WordPress offers block and full-site editing. This is a game changer for non-technical users who want to edit the entire layout of the site. I am impressed with the ability to just copy and paste any pattern into your site. Do we want to give non-technical users that much power? How do we made sure the consistency of the branding if anything can be edited or created on the spot?

The decision has yet to be made.

Persistent Object Cache

WordPress’s Site Health suggests that I should be using persistent object cache for this blog. Last night I tried to install and secure Redis on Ubuntu 22.04 on my DigitalOcean Droplet, but I couldn’t get Redis to work. I restored my snapshot then tried to install and secure Memcached. That didn’t work either. I restored my snapshot again. I am not sure what I was doing wrong.

How to Set Up a LAMP Stack for WordPress

Follow “How To Install WordPress on Ubuntu 20.04 with a LAMP Stack.”

Log into MySQL:
sudo mysql -u root

Update the root user’s password (replace new_password with a strong password):
ALTER USER 'root'@'localhost' IDENTIFIED WITH mysql_native_password BY 'new_password';

Create database:
CREATE DATABASE visualguiblog DEFAULT CHARACTER SET utf8 COLLATE utf8_unicode_ci;

Create user with strong password:
CREATE USER 'donnytruong'@'%' IDENTIFIED WITH mysql_native_password BY 'donnytruong_mysql_password';

Grant permissions to user:
GRANT ALL ON visualguiblog.* TO 'donnytruong'@'%';

Creating a Virtual Host for your Website

Follow “How To Install Linux, Apache, MySQL, PHP (LAMP) stack on Ubuntu 20.04.” Continue with step 4 to create a virtual host.

Create the directory for your_domain:
sudo mkdir /var/www/

Assign ownership:
sudo chown -R $USER:$USER /var/www/

Open a new configuration file in Apache’s sites-available directory using nano (command-line editor):
sudo nano /etc/apache2/sites-available/

Paste in the following configuration:
<VirtualHost *:80>
ServerAdmin [email protected]
DocumentRoot /var/www/
ErrorLog ${APACHE_LOG_DIR}/error.log
CustomLog ${APACHE_LOG_DIR}/access.log combined

Change owner (chown) recursively (-R):
sudo chown -R www-data:www-data /var/www/

Change user (usermod), append (-a), group (-G):
sudo usermod -a -G www-data donnytruong

Change group ownership (chgrp) recursively (-R):
sudo chgrp -R www-data /var/www/

Change permissions with chmod command recursively (-R) with write permission for group (g+w)
sudo chmod -R g+w /var/www/

Change owner www:date to donnytruong:
sudo chown -R donnytruong /var/www/

Change permission for directory:
sudo find /var/www/ -type d -exec chmod 755 {} \;

Change permission for files:
sudo find /var/www/ -type f -exec chmod 644 {} \;

Edit WordPress config file:
sudo nano /var/www/

How to Set Up Virtual Hosts

If you are setting up your Droplet for the first time, follow “How To Install the Apache Web Server on Ubuntu 20.04” to install Apache. Step 5 is where you set up virtual hosts.

Create the directory for your_domain:
sudo mkdir -p /var/www/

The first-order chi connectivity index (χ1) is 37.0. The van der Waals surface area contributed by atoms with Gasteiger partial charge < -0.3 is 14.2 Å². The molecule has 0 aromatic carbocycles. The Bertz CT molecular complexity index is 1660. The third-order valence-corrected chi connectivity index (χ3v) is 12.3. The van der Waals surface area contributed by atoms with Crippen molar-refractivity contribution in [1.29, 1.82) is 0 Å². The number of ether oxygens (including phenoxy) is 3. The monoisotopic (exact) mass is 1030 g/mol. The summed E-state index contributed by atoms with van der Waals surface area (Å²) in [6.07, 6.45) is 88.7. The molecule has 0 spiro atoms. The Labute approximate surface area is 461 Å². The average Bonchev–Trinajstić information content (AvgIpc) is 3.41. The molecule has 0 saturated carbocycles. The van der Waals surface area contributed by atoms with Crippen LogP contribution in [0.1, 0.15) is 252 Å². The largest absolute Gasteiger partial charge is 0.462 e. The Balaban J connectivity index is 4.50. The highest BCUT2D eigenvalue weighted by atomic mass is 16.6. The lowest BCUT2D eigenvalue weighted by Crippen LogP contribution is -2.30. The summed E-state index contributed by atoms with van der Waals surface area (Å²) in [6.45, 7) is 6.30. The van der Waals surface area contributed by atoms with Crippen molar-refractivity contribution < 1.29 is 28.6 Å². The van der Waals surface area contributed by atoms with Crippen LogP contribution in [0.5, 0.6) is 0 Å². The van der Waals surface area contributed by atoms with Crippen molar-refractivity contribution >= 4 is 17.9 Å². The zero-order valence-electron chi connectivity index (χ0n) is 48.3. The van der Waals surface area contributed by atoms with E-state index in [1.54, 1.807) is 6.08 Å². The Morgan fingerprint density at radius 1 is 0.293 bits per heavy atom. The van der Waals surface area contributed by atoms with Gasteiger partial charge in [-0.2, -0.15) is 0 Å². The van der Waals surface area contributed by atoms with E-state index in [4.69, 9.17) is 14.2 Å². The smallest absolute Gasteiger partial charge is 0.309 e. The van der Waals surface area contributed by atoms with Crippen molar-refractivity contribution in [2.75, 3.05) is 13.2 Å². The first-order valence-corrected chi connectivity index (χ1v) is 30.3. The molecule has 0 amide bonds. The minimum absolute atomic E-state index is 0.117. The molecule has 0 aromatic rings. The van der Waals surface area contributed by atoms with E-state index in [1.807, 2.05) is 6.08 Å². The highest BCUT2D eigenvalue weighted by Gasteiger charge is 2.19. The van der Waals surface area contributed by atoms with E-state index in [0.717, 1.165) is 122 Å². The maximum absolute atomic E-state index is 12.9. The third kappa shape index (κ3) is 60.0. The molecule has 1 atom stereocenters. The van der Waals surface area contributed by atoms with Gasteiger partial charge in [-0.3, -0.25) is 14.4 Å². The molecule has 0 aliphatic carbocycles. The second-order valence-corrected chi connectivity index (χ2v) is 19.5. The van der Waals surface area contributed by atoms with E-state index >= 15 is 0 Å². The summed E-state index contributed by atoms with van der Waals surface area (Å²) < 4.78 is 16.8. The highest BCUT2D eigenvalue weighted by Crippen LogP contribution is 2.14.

Assign ownership of the directory:
sudo chown -R $USER:$USER /var/www/

Set up permissions:
sudo chmod -R 755 /var/www

Copy an existing virtual host file:
sudo cp /etc/apache2/sites-available/000-default.conf /etc/apache2/sites-available/

Make updates for the new directory and domain name:
sudo nano /etc/apache2/sites-available/

Edit thee following lines in :
DocumentRoot /var/www/

Enable the file with the a2ensite tool:
sudo a2ensite

Disable the default site defined in 000-default.conf:
sudo a2dissite 000-default.conf

Restart Apache
sudo systemctl restart apache2

Let’s Encrypt

To set up SSL certificate using Let’s Encrypt, follow “How To Secure Apache with Let’s Encrypt on Ubuntu 20.04.” Let’s Encrypt will generate the follow file, you can take a look:
sudo nano /etc/apache2/sites-available/

What is Cision?

Is Cision even a CMS? I have no clue. Its website is filled with marketing materials. I can’t even find the technologies behind the platform. Cision is a potential CMS for the Law School to replace MODX. The decision is above my level. I am curious and concerned how a change in CMS will unfold.

Our current website has about 2,000 pages. About half of these pages are dynamically generated. The faculty directory alone is large and complicated. Each faculty page has tons of template variables (fields) including courses taught, expertise, alma maters, and resume. In the publication section, faculty working papers go all the way back to 1999. All of the authors are tied into the faculty directory as well as a huge directory of authors who aren’t teaching at the Law School. Then the courses are dynamically generated as well. They includes fields like descriptions, prerequisites, and offered semesters.

Over 15 years, the system has increased many moving parts to accommodate new changes and requests. When I asked a Cascade rep how they would migrate the site over and his answer was to use an automated tool or hire interns to move the content manually. I don’t know how an automated tool could migrate the pages over if the technologies aren’t the same. Trying to replicate all the variables that we currently have would be a nightmare. Hiring interns is also laughable. If we paid $75,000 for the CMS and we still have to hire interns to do the laborious work? How ridiculous is that?

I don’t think the folks in charge understand how complicate it is to migrate from one system to a completely different system. I just have to wait and see how it will play out. Since I have no say on this matter, I’ll just roll along. I can use any system they want to have in place.

Replacing CMS

It seems as if the top has determined to migrate off MODX to a CMS that would provide a live editing capability. MODX has been great to work with for over a decade and has proven to be a solid content manage system. If I were to make the decision, I would not switch it to anything else. The decision, however, is not for me to make; therefore, I will let it go.

On the positive side, I will no longer have to maintain the system, which was part of my responsibilities carried over from when I was still a web developer. I won’t have to worry if the site needs upgrade, goes down, or gets hacked. Until we migrated over to MODX Cloud several years ago, I lost countless nights of sleep worrying about the website. I was stressed out because it was on my mind the whole time. I still bear the responsibility of the website, but I feel less stress because the site is now managed and secured on MODX Cloud.

When we move off MODX, I will focus my attention on being director of design and web services without having to be hands-on like I am doing now. So yes, let’s bring on a new CMS to replace MODX. I am all in.